Country music as turned into a joke as of late. No, really, you already know how we feel about this. It's gotten to the point that Taylor Swift made some mass announcement declaring that she is finally going pop as if what's she's been making for pretty much her entire career anything other than pop music. Modern country music doesn't typically have as much panache or color or grit like it once did. However, Sturgil Simpson is somewhat of a beacon of light. The Kentucky native has the type of spin on country that could make Hank Williams and Patsy Cline let out a beaming smile.

HDB
Los Lonely Boys With Vallejo, 8 p.m. Saturday, November 15, at Gas Monkey Live, 10110 Technology Blvd., gasmonkeylive.com, $30-$300

This trio of brothers from San Angelo have a unique blend of rock, blues, conjunto and Tejano. The brothers Garza started playing music in the '80s before they were even teens, backing up their father's solo project after the dissolution of his own band of siblings, the Falconers. Los Lonely Boys formed in 1996 and by 2003 they were recording their debut album at Willie Nelson's Pedernales studio in Austin. In 2004, the album was released on Epic Records and the year after that Los Lonely Boys won the "Best Pop Performance" Grammy Award for their single, "Heaven." The 2010s have been rough on the band so far: JoJo Garza had lesions on his vocal cords in 2010 and Henry Garza suffered a serious spinal injury after falling off a stage last year. But Los Lonely Boys released their latest and most personal album, Revelation, in January and should sound better than ever when they visit Dallas this Saturday.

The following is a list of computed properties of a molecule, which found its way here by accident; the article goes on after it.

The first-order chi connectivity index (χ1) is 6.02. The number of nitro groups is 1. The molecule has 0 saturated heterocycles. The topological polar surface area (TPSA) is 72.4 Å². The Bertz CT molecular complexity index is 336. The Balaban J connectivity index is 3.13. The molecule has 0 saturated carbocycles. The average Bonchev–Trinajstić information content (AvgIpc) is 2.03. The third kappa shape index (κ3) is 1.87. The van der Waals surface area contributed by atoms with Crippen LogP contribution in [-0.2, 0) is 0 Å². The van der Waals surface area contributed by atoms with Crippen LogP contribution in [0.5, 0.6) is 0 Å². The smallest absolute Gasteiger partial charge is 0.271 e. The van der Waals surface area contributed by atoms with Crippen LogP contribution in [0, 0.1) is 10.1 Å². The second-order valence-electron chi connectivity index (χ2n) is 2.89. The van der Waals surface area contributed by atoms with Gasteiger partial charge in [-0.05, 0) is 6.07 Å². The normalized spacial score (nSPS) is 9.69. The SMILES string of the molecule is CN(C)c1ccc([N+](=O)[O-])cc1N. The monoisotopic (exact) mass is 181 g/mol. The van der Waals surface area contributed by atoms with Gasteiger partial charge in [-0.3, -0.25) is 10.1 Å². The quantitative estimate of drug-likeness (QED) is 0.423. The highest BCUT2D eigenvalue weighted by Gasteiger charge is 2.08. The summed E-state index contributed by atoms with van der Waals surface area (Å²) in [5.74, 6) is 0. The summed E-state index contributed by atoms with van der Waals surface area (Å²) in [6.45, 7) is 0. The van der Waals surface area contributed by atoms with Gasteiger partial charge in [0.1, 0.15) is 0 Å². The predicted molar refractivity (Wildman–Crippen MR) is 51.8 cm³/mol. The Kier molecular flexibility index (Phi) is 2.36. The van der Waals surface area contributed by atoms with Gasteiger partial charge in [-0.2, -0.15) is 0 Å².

Jeremy Hallock
Willie Nelson 8 p.m. Saturday, November 15, at WinStar World Casino, 777 Casino Ave., Thackerville, Oklahoma, 1-800-622-6317 or winstarworldcasino.com, $35-$65